New York Giants: 3 Warning Signs That Pointed to This Season's Struggles

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New York Giants: 3 Warning Signs That Pointed to This Season's Struggles
Robert Deutsch-USA TODAY

Hindsight might be 20/20, but sometimes when a problem arises and isn't addressed, it can escalate into a much larger issue that ultimately dooms the objective.

That’s certainly something that the New York Giants front office will find out when it commences its long and arduous task of picking up the broken pieces of what was supposed to be a promising season.

Graphic by P. Traina

While injuries have certainly played a big part in the Giants' downfall this season—New York currently lists 11 players on injured reserve, six of whom were projected to be starters at the beginning of the season—that’s just a small part of why the Giants so badly stumbled this year.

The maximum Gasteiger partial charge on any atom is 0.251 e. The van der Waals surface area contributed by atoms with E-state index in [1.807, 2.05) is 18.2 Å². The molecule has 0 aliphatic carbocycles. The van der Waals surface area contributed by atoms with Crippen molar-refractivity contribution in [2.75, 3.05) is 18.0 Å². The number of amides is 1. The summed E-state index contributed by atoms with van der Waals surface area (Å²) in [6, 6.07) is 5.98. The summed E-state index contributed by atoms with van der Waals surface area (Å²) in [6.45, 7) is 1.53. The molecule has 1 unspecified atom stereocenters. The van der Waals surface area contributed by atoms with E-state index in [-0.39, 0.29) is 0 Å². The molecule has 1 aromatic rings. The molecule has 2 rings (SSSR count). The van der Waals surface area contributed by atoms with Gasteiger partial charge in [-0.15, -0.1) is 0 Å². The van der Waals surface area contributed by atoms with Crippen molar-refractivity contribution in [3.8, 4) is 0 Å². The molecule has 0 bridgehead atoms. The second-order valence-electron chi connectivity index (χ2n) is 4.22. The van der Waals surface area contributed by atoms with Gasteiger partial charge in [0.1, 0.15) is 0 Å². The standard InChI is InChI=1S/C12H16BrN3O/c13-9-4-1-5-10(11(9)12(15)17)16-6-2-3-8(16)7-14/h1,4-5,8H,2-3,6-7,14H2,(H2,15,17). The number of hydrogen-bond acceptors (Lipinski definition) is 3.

What is often overlooked is that there were problems developing as recently as the preseason that the team either hoped would go away or was not in a position to address.

In retrospect, those issues carried over into the regular season and had just as much of a hand in reducing what was supposed to be a promising Giants' season into a pile of rubble.

Here is a look at three issues that developed long before the Giants' Sept. 8 opening-day game at Dallas and carried over to the regular season.

 

Penalties

A hallmark of the football team coached by Tom Coughlin is strict discipline, including attention to detail, playing within the rules and making smart decisions with opportunities.